There is a very interesting remark in an article Turing's Cathedral by George Dyson at edge.org:
For 30 years I have been wondering, what indication of its existence might we expect from a true AI? Certainly not any explicit revelation, which might spark a movement to pull the plug. Anomalous accumulation or creation of wealth might be a sign, or an unquenchable thirst for raw information, storage space, and processing cycles, or a concerted attempt to secure an uninterrupted, autonomous power supply. But the real sign, I suspect, would be a circle of cheerful, contented, intellectually and physically well-nourished people surrounding the AI. There wouldn't be any need for True Believers, or the downloading of human brains or anything sinister like that: just a gradual, gentle, pervasive and mutually beneficial contact between us and a growing something else. This remains a non-testable hypothesis, for now. The best description comes from science fiction writer Simon Ings:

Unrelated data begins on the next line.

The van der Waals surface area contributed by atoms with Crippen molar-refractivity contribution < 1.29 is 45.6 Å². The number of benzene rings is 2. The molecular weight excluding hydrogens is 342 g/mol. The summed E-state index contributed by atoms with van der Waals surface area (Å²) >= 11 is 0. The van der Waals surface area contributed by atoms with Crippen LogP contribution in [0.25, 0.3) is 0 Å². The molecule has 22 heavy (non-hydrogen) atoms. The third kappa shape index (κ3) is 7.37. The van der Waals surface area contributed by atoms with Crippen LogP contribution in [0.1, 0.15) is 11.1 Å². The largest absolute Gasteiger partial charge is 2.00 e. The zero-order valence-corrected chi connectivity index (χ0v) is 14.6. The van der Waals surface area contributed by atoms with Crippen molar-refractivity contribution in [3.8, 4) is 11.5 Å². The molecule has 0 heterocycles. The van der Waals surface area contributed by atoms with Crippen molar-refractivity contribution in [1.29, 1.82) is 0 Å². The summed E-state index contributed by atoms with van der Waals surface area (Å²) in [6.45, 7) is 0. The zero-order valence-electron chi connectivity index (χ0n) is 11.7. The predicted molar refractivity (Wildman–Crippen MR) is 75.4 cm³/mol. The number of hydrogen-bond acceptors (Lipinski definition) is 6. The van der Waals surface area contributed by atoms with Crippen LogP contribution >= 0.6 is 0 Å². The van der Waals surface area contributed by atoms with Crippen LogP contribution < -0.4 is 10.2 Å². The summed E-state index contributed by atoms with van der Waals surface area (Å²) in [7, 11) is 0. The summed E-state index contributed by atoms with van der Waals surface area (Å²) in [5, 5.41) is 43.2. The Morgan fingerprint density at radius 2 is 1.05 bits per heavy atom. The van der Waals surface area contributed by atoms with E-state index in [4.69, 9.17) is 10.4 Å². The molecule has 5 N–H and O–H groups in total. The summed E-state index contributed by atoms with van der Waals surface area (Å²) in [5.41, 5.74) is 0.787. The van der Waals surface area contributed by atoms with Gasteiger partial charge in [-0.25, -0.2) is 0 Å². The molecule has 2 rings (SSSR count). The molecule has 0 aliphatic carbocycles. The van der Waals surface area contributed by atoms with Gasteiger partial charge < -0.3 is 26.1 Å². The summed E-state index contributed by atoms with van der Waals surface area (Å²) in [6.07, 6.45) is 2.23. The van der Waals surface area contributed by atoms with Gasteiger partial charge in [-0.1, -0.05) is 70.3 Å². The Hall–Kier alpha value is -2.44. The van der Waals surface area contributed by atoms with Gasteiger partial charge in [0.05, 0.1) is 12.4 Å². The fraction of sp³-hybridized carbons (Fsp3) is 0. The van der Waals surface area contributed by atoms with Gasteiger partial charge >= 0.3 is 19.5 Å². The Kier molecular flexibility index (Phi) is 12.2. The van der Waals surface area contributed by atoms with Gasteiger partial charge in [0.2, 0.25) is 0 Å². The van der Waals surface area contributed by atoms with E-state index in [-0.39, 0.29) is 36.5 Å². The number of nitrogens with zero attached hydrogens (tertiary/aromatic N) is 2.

"When our machines overtook us, too complex and efficient for us to control, they did it so fast and so smoothly and so usefully, only a fool or a prophet would have dared complain."
Indeed ... and even more provoking, this is said in the context of a description of his visit to Google headquarters.